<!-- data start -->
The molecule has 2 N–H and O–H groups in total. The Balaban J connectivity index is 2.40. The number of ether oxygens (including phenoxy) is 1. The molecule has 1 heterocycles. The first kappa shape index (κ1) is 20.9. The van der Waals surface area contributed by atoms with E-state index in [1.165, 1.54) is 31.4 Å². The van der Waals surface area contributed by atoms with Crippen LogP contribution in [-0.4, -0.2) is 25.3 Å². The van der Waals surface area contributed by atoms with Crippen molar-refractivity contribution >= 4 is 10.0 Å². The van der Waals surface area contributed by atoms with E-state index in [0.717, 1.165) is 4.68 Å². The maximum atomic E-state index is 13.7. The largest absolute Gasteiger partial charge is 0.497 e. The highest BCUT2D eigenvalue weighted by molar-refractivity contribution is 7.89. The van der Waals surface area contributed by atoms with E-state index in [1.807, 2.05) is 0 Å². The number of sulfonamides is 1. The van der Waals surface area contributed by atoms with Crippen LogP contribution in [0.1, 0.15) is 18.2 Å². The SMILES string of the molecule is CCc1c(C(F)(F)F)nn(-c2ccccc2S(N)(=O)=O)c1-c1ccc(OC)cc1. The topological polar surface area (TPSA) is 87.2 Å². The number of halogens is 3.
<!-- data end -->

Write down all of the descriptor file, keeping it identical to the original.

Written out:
The molecule has 2 N–H and O–H groups in total. The Balaban J connectivity index is 2.40. The number of ether oxygens (including phenoxy) is 1. The molecule has 1 heterocycles. The first kappa shape index (κ1) is 20.9. The van der Waals surface area contributed by atoms with E-state index in [1.165, 1.54) is 31.4 Å². The van der Waals surface area contributed by atoms with Crippen LogP contribution in [-0.4, -0.2) is 25.3 Å². The van der Waals surface area contributed by atoms with Crippen molar-refractivity contribution >= 4 is 10.0 Å². The van der Waals surface area contributed by atoms with E-state index in [0.717, 1.165) is 4.68 Å². The maximum atomic E-state index is 13.7. The largest absolute Gasteiger partial charge is 0.497 e. The highest BCUT2D eigenvalue weighted by molar-refractivity contribution is 7.89. The van der Waals surface area contributed by atoms with E-state index in [1.807, 2.05) is 0 Å². The number of sulfonamides is 1. The van der Waals surface area contributed by atoms with Crippen LogP contribution in [0.1, 0.15) is 18.2 Å². The SMILES string of the molecule is CCc1c(C(F)(F)F)nn(-c2ccccc2S(N)(=O)=O)c1-c1ccc(OC)cc1. The topological polar surface area (TPSA) is 87.2 Å². The number of halogens is 3.